As for the horse named Marengo, legend has it that it was captured during the Egyptian campaign, that Napoleon rode it on all his famous campaigns from the second Italian campaign, through the retreat from Moscow, to the final battle at Waterloo. The horse reputedly was captured after that climatic battle and taken to Britain, where it was put on exhibition and even today its skeleton is on display in the National Army Museum. However, Hamilton has found that no horse with the name Marengo appears in the registers of Napoleon's stables or in any primary source. Historian Dr. Jean-François Lemaire has stated, "The French archives are silent about Marengo." It is possible that Marengo was a nickname of another horse. Napoleon had a penchant for giving nicknames (Josephine's, his wife, real given name was Rose). A number of his horses had nicknames, Mon Cousin was nicknamed Wagram, Intendant was given Coco, Cirus was bestowed with Austerlitz, Cordoue was also known as Cuchillero, Bonaparte was called Numide, Moscou nicknamed Tcherkes, Ingenu also was Wagram and Marie was called Zina.
Napoleon's coach, which had been captured after Waterloo, was placed on display at Bullock's Museum in Piccadilly. Though it has often been said that Marengo was also put on display at the same time, this is not the case. Marengo first appeared on display in 1823 or 1824 in the Waterloo Rooms in Pall Mall. Later Marengo was put out to stud. After the horse's death in 1831, its skeleton was sent to London Hospital to be articulated. Its hide, with its distinctive "N" brand, was lost. The skeleton went on display at the RUSI museum. One of its hooves was incorporated into the Guards' Officer's Mess at Buckingham Palace, another hoof had been lost. Another stuffed Napoleon horse, Vizir, also wound up in Britain. It had been on display at Manchester's Natural History Museum, in 1868 the museum presented it to Napoleon III.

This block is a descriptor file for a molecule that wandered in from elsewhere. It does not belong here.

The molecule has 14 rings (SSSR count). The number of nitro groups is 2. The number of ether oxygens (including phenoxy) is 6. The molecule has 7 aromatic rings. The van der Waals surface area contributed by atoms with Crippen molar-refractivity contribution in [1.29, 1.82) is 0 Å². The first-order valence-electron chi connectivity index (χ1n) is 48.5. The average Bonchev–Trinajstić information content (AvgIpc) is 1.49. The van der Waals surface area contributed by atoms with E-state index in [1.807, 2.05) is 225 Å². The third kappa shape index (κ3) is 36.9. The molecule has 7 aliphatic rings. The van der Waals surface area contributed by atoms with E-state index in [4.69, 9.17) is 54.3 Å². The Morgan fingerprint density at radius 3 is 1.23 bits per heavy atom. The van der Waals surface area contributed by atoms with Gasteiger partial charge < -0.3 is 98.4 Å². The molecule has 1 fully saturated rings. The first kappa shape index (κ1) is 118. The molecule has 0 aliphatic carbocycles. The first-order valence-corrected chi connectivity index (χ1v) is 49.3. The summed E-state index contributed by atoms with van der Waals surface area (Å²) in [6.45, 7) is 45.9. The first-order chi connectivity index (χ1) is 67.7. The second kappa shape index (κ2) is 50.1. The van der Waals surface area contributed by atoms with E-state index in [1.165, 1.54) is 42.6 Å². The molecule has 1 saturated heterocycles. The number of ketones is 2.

In the end, Marengo remains something of a mystery. Hamilton concludes the horse may actually be Ali (or Aly), a horse Napoleon did ride throughout his career and which could be considered a "favorite." Hamilton has produced a slight work, lacking footnotes, internal references or other scholarly trappings. As a biography of Napoleon it is cursory but readable. I would have wished for more information on the operation of Napoleon's stables, on the rebuilding of the French stud farms and on the use of horses in Napoleon's armies. There are a limited number of black and white illustrations. Hamilton has done research in French and British archives to produce her book. Hamilton has also written a book on Josephine's floral artist Redoute.
Reviewed by Tom Holmberg